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Brought to you by John Sciarra, Bernard's Garage - AUTOMOTIVE INSIDER -

BERNARD'S GARAGE - John SciarraSummer's imminent arrival means your vehicle's air conditioning system will soon be under serious strain.

If your A/C isn't as frosty as it used to be, but it's still blowing cold, the system may need to be recharged.

Manufacturers used to use a type of refrigerant known as R-12, or Freon, until researchers found it caused ozone depletion. As such, it's illegal to use Freon in vehicles built after 1994. Now, manufacturers use R-134a to keep things cold in the cabin.

Working on an air conditioning system is about as much fun as sticking your hand in a blender. Twice.

Unless you are skilled in vehicle maintenance, it’s safest to take the job to a professional.

An AC compressor is usually driven by your vehicle's serpentine belt, and as it spins, it pressurizes the system's refrigerant. It's this change in pressure that cools the air coming into your cabin. The best way to keep your compressor from failing is to have your A/C system serviced once a year.

If your compressor needs replacement, most responsible shops will recommend swapping out a number of periphery components at the same time.

Why? The easy answer is working on an air conditioning system is about as fun as sticking your hand in a blender. Twice.

To avoid draining your refrigerant, removing your compressor, installing a new unit and refilling the system with new cool stuff — only to have you come back in a week and say it's still not cold enough — it makes sense to replace the necessary components.

Bernard’s Garage

2036 SE Washington St., Milwaukie



Brought to you by Mike Nielsen of Snap Fitness - FITNESS INSIDER -

SNAP FITNESS - Mike NielsenAs the inspirational saying goes, “Live less out of habit and more out of intent.”

While it’s true that starting a fitness routine can be difficult, I offer the following tips to get you in the gym door and on the road to good health.

Assessment — New SNAP Fitness clients receive a free jump-start session, including consultation with a trainer. The assessment determines the client’s baseline, helps us guide their first steps, and is an opportunity to discuss adding personal training.

Cardio — The national recommendation for exercise for all ages and fitness levels is to get to the gym at least three days per week, and to do a minimum of 30 minutes of cardio per visit. Working out with a friend will make it more fun, help you feel more accountable, help you stay at the gym for more months and achieve a higher level of success.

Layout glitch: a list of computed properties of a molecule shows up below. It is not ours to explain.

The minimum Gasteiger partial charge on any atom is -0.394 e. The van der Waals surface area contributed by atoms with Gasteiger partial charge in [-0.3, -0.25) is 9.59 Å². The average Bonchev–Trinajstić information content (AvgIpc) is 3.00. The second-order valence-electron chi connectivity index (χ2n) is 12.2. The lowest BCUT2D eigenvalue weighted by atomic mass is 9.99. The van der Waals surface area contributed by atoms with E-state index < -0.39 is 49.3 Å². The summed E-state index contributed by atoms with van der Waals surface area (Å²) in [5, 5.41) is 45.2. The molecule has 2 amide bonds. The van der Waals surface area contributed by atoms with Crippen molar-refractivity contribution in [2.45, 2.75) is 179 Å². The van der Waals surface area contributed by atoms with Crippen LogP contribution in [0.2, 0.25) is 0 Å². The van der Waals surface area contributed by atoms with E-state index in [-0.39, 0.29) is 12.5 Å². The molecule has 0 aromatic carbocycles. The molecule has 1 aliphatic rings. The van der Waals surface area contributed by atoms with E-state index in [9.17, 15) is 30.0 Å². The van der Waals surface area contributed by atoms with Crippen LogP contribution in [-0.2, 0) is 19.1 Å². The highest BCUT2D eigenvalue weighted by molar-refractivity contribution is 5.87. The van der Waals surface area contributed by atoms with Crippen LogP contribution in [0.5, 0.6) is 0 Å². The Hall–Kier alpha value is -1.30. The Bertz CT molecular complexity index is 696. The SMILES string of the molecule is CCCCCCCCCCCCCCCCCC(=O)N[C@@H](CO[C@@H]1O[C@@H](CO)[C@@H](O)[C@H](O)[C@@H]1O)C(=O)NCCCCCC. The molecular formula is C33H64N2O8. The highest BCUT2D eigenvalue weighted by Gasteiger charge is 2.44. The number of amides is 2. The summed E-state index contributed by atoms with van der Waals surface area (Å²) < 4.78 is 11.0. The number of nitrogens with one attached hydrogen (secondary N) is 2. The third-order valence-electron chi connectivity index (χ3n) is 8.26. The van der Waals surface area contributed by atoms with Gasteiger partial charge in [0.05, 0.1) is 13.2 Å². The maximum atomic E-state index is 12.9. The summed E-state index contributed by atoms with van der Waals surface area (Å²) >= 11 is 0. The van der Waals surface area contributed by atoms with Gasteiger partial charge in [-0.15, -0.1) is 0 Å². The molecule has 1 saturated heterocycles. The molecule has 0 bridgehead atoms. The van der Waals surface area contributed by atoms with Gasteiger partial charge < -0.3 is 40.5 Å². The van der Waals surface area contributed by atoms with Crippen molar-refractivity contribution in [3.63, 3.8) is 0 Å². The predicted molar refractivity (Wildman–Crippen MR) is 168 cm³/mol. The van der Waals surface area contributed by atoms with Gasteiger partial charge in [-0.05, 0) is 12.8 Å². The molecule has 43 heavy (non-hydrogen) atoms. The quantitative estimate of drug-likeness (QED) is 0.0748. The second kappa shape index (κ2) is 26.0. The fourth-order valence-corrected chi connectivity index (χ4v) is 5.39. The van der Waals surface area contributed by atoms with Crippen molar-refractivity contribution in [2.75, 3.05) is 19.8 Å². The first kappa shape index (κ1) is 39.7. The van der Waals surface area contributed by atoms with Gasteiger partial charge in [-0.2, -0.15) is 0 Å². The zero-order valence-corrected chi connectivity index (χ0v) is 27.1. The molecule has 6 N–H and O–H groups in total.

Strength training is key to replacing fat with muscle, becoming leaner, stronger and improving balance. Do two to three sessions of strength training per week.

Nutritional guidelines — Instead of eating three large meals per day, eat five to six small meals. This will fuel your energy throughout the day and avoid post-meal sluggishness. Also drink 96 ounces of water daily.

Online help — SNAP has a complete online nutritional program and training center. Free with membership, it provides a personalized workout plan, sample menus and a complete library of instruction videos.

Snap Fitness

Milwaukie: 4200 SE King Rd.



Oregon City: 19703 S. Hwy. 213, Ste. 170



Brought to you by Mike Nielsen - Snap Fitness - Fitness INSIDER

Mike Nielsen, Snap FitnessStrength training is an essential part of an exercise program, even for someone who hasn’t been active in a while.

Lifting weights, using weight machines and doing core work increases muscle mass and bone density.

As we age, our muscles deteriorate (called sarcopenia) and bone density decreases.

Research shows that seniors are more susceptible to bone breakage that younger adults. As people age, their metabolism slows down. We are seeing more and more seniors joining gyms.

If we take the average adult between the ages of 40 and 50 and do basic strength-training three to four times per week for 90 days, the outcome can be life-changing.

Here’s a myth-buster: Muscle does NOT weigh more than fat! A pound is a pound. 

Muscle is, however, more dense than body fat and takes up less area than fat. If you were to start an exercise program complete with strength training, you would increase your lean body mass and decrease body fat.

The body takes up less space and metabolism speeds up, resulting in a higher BMR (base metabolic rate, the amount of daily caloric intake needed to maintain LBM and weight.) This reverses sarcopenia and increases bone density.   

Not everyone walks into a gym and knows exactly what to do. Snap gives new members an opportunity to meet with a Certified Personal Trainer, who assesses their body and their goals. 

Let’s get started.

Snap Fitness

Milwaukie: 4200 SE King Rd.



Oregon City: 19703 S. Hwy. 213, Ste. 170



Brought to you by John Sciarra, Bernard's Garage - AUTO MAINTENANCE INSIDER

John Sciarra, Bernard's GarageRegular maintenance on your car is, quite simply, a good investment.

For example, when you bring your car in for a timing belt — typically needed at 90,000 to 100,000 miles— it costs in the range of $400 to $500. But if it breaks, it might be $1,800 to $2,000.

At our shop, when we do it, we do it right. With the timing belt, we also replace the timing belt tensioner, idler pulleys, camshaft seals, water pump and coolant.

Mileage interval maintenance, which is only done by shops, should be done at 30,000, 60,000 and 90,000 miles.

The ideal scenario is to get the car into the shop about three times per year for inspections, which will find things like rodent damage, which is more common than you might think. It’s mainly squirrels in this area.

An inspection will also uncover leaking coolant or oil, as well as plugged-up air filters. Once a year, you should get a brake inspection.

We do complete automotive repair, including pre-purchase inspections for $150. That’s a comprehensive inspection, which can detect unforeseen problems and save you from buying a compromised vehicle.

Our average cost for an oil change is $38; $58 for a brake inspection.

It’s a small investment. We do it properly and can save you a lot of trouble and expense down the road.

Bernard’s Garage

2036 SE Washington St., Milwaukie



Mike Nielsen - Snap Fitness - Fitness INSIDER